Scenic Summer Drive. Mountain Road and Sunset Scenery From the Speeding Car. Scenic Road

Summer driving isn’t just about beating the heat, it’s important to watch out for pedestrians (especially children) and bicyclists. This month, we also offer tips on what to do in the unfortunate event of an accident… plus, how to avoid getting struck from behind.

Summer Driving

  • School is out, so be especially alert for children at all hours of the day.
  • Warmer weather also means more pedestrians and bicyclists, so be careful.
  • Keep your car cool for your passengers’ comfort. Don’t wait for them to request air conditioning, it takes time to reach a comfortable temperature. New York City buses and subways are air conditioned and cost much less than a ride in an FHV or taxi. Fuel costs will rise when using your air conditioner, but the higher gratuities you receive should more than pay for it.
  • Maintain a comfortable temperature in your car to reduce your risk of succumbing to road rage. Spending hours in a hot car can make people tired and irritable.
  • Be courteous to all the tourists. They rely on you for helpful hints and information and provide a tremendous boost to the City’s economy.

NEVER Leave the Scene of an Accident Prematurely

  • If you get in any accident – no matter how insignificant or minor it may seem – DO NOT leave the scene without exchanging information with everyone involved. Many uninjured pedestrians, bicyclists and motorists will say they are okay at the accident scene, only to file a claim after the fact.
  • Call the police to the scene any time a pedestrian asks you to do so. If you leave the scene of an accident with an alleged pedestrian injury you may be arrested and charged with a crime. It’s better to spend time at the scene, rather than dealing with the hassles later.

In the Event of an Accident

  • Always take pictures of the cars involved and of the scene of the accident (close up and from a distance). Save all photos and videos you take at the scene and provide them to your insurance broker.
  • Always notify your broker or insurance company as soon as possible.
  • Always (when conditions permit) move to the shoulder or a “safe area” to prevent further damages or injuries.
  • Remember the 3 C’s when offering your version of the accident: Calm, courteous and consistent.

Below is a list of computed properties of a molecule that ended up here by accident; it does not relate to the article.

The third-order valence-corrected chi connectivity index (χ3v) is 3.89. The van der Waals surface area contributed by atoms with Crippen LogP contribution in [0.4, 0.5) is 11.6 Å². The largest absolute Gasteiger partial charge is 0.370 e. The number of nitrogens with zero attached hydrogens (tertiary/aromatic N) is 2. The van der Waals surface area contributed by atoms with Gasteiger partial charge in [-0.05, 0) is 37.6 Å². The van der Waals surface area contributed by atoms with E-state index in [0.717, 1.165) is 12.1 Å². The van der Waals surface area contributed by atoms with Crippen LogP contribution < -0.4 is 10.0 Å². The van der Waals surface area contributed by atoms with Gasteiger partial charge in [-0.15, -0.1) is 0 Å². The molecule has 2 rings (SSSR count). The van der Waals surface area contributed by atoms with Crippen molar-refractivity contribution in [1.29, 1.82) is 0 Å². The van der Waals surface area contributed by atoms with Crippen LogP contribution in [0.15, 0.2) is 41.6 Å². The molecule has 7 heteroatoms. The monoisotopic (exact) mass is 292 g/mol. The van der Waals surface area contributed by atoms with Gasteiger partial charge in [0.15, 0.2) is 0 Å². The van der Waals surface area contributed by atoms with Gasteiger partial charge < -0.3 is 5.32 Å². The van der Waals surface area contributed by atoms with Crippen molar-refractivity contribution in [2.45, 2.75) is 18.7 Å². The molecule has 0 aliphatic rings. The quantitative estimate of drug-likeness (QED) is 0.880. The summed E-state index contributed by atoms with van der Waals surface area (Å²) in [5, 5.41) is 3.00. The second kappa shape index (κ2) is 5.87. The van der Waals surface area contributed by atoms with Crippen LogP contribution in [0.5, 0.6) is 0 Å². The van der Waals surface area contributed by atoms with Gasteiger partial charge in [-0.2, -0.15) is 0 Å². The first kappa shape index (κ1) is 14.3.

• Always obtain complete information from all involved (other drivers and passengers).
  • Always complete the accident report on the scene of the accident. Be sure to obtain all responding police or emergency personnel badge and ID numbers.
  • Always obtain the names of witnesses, including addresses and phone numbers.
  • Never “make a deal” for damages at the scene and never offer to pay for anything, even if you think you are at fault.
  • Never leave the scene, even in a minor accident, especially if a pedestrian is claiming an injury, regardless of what happened.
  • Never administer aid unless you are licensed to do so. Instead, call 911.

Rear-End Collisions

  • Rear-end collisions are caused by drivers tailgating, and not maintaining safe following distances. Always maintain a safe following distance and add time and distance when you are tired or stressed, or if the road is wet and slippery.
  • Always anticipate that a taxi or FHV may stop suddenly and without warning to respond to a street hail.
  • Do not proceed when the traffic signal turns green without scanning the entire area first, to be sure vehicles are not making unsafe last-minute turns.
  • Always be aware of surrounding vehicles. Do not fall victim to insurance fraud, which can occur when a vehicle in front of you stops for no apparent reason, and the vehicle next to you (conspiring with the vehicle in front of you) prevents you from taking evasive action. Always try to keep a clear lane on all sides when traveling on the highway.
  • Texting or using a cell phone while driving may cause a driver to go slow and cause a rear-end collision. Keep your distance.